Topics: Social Interaction
“The building blocks of self-esteem are belonging, learning and contributing. Camps offer unique opportunities for children to succeed in these three vital areas and even beyond home and school.” —Michael Popkin, family therapist and founder of Active Parenting
“The biggest plus of camp is that camps help young people discover and explore their talents, interests and values. Most schools don't satisfy all these needs. Kids who have had these kinds of (camp) experiences end up being healthier and have less problems which concern us all.” —Peter Scales, noted author/educator and Senior Fellow, The Search Institute
Both of these quotes come from the American Camp Association, which shares the benefits of summer camp for kids, including social development benefits. To be successful in life, according to the ACA, children must learn to be resilient, and that includes developing self-esteem and self-reliance, life skills and strong social behaviors. Summer camp provides this development because children get to participate in a true community environment. These camps encourage and facilitate healthy development that includes large doses of fun, where children “interact with positive role models who have time to listen, talk, relax, and reflect.”READ MORE
The social skills we learn as children prepare us for adult life. Socialization techniques learned during early play and daycare experiences– sharing, taking turns, forming friendships, playing well with others, problem solving, etc.—form the foundation for later relationships with family members, friends and co-workers.
A mere 20 years ago, children used to play outside all day, riding bikes, playing sports and building forts. Masters of imaginary games, children of the past created their own form of play that didn't require costly equipment or parental supervision. Children of the past moved a lot, and their sensory world was nature-based and simple. (The Impact of Technology on the Developing Child)READ MORE
If you are a natural social butterfly, it may be hard for you to understand why your child is content to play by himself or herself. Your child may or may not display signs of social anxiety – and in fact may feel none. He or she just is okay playing alone. What do you do to prepare your child for preschool?READ MORE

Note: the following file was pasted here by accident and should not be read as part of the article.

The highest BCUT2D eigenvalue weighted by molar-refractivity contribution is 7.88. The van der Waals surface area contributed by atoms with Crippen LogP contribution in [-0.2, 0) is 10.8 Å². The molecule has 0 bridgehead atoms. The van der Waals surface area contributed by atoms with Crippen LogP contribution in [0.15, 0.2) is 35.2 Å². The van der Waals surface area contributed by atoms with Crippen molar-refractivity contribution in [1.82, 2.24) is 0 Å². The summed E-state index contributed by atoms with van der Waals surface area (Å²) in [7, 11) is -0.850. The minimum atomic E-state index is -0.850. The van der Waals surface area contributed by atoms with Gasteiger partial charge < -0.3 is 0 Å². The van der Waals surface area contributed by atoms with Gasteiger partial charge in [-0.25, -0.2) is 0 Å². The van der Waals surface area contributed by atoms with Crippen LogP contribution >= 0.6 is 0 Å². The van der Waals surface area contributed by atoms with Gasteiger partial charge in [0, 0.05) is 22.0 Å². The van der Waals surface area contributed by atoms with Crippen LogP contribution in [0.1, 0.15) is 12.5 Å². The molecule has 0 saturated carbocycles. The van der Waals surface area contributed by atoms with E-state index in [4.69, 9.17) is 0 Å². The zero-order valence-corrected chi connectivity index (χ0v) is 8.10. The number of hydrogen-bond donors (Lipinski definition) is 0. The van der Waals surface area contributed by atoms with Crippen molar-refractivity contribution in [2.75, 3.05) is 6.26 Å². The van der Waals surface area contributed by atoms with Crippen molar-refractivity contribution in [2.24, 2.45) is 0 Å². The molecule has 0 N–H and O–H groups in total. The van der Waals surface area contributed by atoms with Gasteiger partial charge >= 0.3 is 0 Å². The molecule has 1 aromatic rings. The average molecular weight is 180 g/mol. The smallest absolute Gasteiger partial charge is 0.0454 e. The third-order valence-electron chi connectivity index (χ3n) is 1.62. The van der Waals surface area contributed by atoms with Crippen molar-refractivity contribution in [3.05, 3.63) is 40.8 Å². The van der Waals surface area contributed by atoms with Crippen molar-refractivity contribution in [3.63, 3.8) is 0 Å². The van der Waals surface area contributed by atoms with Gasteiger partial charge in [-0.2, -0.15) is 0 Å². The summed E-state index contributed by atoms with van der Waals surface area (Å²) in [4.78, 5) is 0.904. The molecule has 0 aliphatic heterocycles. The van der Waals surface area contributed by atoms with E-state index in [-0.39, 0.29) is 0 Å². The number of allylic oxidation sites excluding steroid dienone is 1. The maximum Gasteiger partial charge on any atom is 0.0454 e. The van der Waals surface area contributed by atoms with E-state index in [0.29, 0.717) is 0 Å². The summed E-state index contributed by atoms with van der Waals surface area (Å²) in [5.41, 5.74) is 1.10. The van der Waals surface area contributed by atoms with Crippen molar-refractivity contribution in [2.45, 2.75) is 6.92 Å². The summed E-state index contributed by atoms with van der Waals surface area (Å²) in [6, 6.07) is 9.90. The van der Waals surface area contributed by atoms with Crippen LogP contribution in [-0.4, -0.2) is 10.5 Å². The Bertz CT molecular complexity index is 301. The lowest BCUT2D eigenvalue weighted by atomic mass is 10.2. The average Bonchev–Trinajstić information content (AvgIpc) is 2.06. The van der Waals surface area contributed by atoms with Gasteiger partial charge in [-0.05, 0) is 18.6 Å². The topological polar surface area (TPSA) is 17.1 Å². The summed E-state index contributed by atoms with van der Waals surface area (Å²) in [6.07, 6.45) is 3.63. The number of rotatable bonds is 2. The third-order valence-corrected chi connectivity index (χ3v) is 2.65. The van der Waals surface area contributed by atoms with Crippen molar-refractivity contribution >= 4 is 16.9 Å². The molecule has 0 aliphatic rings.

Perhaps, when you drop off your preschooler at his or her school, it seems as though every child in the group eagerly begins greeting one another and engaging in play – all, that is, except yours. Yours is the shy child.
Maybe you’re shy yourself and so you don’t want your child to struggle to make friends, or maybe you’re the life of the party and so you can’t understand why your little one isn’t more like you. In either case, it’s important to remember that there is nothing wrong with a child – or anyone else for that matter – because he or she is shy. It’s a personality trait, not a problem.
Change can be uncomfortable for anyone. For tweeners who are desperate to fit in with their peers, change is often devastating. They have a hard time recognizing that others are dealing with the same issues that they are.
Whether you're interested in educational programs, after school care, low-income day care, or after school programs, there's one thing each has in common; kids can learn and reap the benefits of sharing, interacting and socializing.
Siblings may sometimes be best friends and at other times detest each other. As a parent, it can be frightening and frustrating to watch your kids rave and rant about each other. Thankfully, you don’t have to witness these squabbles and fights for the rest of your life. We, at Horizon Education Centers, have developed a few family tips to instill camaraderie into your family, so that your kids will be more than willing to help out each other.
You keep them safe at home, and we take care of them in our afterschool programs. Yet no matter where they go, kids are surrounded by technology—and that brings both benefits and risks. While the internet powers modern education, we also need to stay aware of how social media affects tweens, who often need help navigating the waters.